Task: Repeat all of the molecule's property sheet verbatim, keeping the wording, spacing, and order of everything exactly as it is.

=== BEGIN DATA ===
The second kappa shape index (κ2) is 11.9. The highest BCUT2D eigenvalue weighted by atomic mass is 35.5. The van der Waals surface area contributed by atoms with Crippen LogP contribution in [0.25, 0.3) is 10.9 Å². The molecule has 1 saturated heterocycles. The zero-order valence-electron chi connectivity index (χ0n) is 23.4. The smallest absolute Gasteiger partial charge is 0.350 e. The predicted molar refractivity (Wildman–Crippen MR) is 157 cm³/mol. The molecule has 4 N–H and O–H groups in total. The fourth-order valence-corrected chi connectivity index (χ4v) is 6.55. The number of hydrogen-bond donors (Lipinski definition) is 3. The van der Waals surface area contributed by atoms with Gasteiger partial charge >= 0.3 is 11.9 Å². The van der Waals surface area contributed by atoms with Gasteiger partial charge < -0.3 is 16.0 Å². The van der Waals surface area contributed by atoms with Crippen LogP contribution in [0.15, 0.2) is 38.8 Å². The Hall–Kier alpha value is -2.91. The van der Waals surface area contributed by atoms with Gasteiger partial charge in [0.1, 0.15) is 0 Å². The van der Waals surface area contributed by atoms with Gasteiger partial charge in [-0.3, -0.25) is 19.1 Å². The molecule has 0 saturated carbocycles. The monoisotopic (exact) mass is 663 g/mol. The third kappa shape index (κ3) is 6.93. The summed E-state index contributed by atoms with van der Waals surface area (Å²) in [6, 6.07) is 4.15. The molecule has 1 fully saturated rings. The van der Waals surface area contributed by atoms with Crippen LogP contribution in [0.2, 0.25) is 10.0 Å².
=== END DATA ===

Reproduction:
The second kappa shape index (κ2) is 11.9. The highest BCUT2D eigenvalue weighted by atomic mass is 35.5. The van der Waals surface area contributed by atoms with Crippen LogP contribution in [0.25, 0.3) is 10.9 Å². The molecule has 1 saturated heterocycles. The zero-order valence-electron chi connectivity index (χ0n) is 23.4. The smallest absolute Gasteiger partial charge is 0.350 e. The predicted molar refractivity (Wildman–Crippen MR) is 157 cm³/mol. The molecule has 4 N–H and O–H groups in total. The fourth-order valence-corrected chi connectivity index (χ4v) is 6.55. The number of hydrogen-bond donors (Lipinski definition) is 3. The van der Waals surface area contributed by atoms with Gasteiger partial charge >= 0.3 is 11.9 Å². The van der Waals surface area contributed by atoms with Gasteiger partial charge < -0.3 is 16.0 Å². The van der Waals surface area contributed by atoms with Crippen LogP contribution in [0.15, 0.2) is 38.8 Å². The Hall–Kier alpha value is -2.91. The van der Waals surface area contributed by atoms with Gasteiger partial charge in [0.1, 0.15) is 0 Å². The van der Waals surface area contributed by atoms with Gasteiger partial charge in [-0.3, -0.25) is 19.1 Å². The molecule has 0 saturated carbocycles. The monoisotopic (exact) mass is 663 g/mol. The third kappa shape index (κ3) is 6.93. The summed E-state index contributed by atoms with van der Waals surface area (Å²) in [6, 6.07) is 4.15. The molecule has 1 fully saturated rings. The van der Waals surface area contributed by atoms with Crippen LogP contribution in [0.2, 0.25) is 10.0 Å².